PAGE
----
So, those are the different ways physicians are compensated. They can also be compensated through bonuses, discretionary bonuses from the employer, signing bonuses, and relocation bonuses. They can be paid that way as well. Sometimes, there’s student loan repayment, which could also consider that compensation. There are a variety of forms of doing it. If somebody’s been doing this for 20 years, it blows my mind how many ways to compensate physicians. Some are better than others, but there’s no one standard way.
Backing Out of a Physician Contract | Physicians Contracts
What is Backing out of a physician contract? Let’s discuss the differences between signing a contract and not starting versus terminating a contract once the physician has already started providing patient care services.
How to Terminate an Employment Contract?
Let’s take the second one first. When a physician signs a contract, begins employment and starts providing care for the employer, there will be a section in the employment agreement that states how to terminate a contract. It’s several ways. If it’s a fixed term, meaning it’s just a two-year contract, and then it ends, then it’s not renewed. That’s the contract to complete that way. The agreement could be terminated for-cause, meaning one side breached the contract and then decided to terminate the contract immediately once the breach wasn’t fixed.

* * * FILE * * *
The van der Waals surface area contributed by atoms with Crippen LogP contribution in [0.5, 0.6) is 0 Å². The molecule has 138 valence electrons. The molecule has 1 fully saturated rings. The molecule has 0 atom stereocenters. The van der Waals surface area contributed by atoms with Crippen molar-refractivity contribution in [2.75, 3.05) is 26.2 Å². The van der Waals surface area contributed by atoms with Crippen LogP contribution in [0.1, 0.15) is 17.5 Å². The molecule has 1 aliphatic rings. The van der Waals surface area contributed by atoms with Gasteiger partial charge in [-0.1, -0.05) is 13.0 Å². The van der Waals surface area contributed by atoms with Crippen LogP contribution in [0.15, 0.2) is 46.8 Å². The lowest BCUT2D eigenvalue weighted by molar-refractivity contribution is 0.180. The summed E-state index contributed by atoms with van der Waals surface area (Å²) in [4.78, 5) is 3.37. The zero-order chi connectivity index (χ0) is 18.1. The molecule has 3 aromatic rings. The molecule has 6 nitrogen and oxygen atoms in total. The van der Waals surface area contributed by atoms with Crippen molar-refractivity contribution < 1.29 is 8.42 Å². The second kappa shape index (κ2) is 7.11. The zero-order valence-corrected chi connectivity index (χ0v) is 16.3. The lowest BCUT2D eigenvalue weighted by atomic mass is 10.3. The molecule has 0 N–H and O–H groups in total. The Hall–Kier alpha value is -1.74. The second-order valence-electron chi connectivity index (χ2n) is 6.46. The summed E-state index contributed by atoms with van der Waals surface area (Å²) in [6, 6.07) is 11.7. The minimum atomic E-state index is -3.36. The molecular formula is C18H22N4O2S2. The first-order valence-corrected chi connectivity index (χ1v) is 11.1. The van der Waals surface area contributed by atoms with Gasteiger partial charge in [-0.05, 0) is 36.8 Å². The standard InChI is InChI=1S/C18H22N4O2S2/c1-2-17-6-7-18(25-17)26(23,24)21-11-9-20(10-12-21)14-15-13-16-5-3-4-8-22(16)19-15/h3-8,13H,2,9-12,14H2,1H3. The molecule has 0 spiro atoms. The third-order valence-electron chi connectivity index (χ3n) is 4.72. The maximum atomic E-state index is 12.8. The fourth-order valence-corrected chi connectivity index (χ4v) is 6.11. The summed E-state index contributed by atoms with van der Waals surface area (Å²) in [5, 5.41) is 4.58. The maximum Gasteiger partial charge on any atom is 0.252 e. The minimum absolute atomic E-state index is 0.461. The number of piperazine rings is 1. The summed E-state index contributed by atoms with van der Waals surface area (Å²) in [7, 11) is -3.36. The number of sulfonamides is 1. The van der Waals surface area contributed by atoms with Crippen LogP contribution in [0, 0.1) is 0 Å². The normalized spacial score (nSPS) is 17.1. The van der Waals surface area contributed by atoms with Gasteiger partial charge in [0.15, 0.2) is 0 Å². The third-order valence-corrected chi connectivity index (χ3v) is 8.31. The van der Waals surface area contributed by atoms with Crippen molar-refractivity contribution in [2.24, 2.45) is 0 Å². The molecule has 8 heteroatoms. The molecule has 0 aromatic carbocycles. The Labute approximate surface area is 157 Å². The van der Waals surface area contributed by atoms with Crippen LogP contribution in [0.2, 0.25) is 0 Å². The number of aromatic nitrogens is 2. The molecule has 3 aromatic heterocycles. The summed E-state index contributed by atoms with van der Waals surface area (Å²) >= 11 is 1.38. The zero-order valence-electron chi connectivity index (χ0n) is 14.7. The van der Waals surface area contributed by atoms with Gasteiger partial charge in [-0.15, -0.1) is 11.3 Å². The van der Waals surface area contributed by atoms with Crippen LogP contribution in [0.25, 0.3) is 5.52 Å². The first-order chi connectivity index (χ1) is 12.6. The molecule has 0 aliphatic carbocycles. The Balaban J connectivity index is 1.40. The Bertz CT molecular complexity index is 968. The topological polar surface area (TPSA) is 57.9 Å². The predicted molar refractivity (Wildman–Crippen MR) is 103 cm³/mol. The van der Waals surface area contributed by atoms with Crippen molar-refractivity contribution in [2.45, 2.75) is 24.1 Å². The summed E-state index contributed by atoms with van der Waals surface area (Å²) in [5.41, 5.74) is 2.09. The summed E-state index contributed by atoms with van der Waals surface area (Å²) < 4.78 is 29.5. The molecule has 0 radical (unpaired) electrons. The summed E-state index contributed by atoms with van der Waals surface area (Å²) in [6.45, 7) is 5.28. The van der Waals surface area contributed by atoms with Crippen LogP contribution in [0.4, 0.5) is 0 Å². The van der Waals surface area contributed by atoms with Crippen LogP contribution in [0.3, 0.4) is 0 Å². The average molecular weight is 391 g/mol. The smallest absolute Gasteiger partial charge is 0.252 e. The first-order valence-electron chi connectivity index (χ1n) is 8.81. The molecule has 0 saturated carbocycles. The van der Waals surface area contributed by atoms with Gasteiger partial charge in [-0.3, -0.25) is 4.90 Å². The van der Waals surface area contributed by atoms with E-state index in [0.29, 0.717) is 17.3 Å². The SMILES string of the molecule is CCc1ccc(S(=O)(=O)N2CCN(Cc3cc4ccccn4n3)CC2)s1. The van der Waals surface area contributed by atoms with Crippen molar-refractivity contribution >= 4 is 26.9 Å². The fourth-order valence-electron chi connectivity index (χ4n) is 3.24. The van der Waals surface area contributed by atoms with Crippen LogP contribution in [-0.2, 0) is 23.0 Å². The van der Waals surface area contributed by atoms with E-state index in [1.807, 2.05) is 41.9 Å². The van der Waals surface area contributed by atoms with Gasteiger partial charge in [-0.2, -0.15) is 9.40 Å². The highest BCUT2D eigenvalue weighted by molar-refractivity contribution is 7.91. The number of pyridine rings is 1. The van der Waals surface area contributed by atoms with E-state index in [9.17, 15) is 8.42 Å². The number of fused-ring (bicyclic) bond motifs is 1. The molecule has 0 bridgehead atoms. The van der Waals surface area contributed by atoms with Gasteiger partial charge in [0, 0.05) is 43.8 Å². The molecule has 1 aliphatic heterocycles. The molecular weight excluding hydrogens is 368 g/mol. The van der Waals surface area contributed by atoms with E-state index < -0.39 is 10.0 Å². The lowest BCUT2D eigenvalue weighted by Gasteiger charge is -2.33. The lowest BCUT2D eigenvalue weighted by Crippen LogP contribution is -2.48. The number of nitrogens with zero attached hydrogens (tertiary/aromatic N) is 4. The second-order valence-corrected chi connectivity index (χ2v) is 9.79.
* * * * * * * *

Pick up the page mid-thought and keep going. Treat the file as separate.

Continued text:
There’s always going to be a without-cause termination in an agreement. It means either party can provide a certain amount of notice, usually 60 to 90 days, to the other party. If the physician is the one terminating the contract, they would have to work out those 60 to 90 days. Then they can move on after that. And then lastly, you could have a mutual agreement where both parties say, you know what, this isn’t working out. You don’t need to give notice. You can pack up and move on to something better. That’s not backing out of the contract. That’s terminating the contract.
What is Backing Out of a Physician Contract?
When I talk to physicians, I would consider backing out if they have signed the contract but haven’t been at the job yet. And so, that’s a little trickier. There are two ways. One could go if the employer made the physician sign an offer letter. Still, the employment agreement hasn’t been signed yet by the physicians. Then it’s easy to back out. The physician says I’m not interested in signing the employment agreement. And even though they sign the offer letter, it’s non-binding unless the language there says it is binding, which is exceedingly rare. In that scenario, if you sign the offer letter but didn’t sign the employment contract, easy, you say, some things have changed.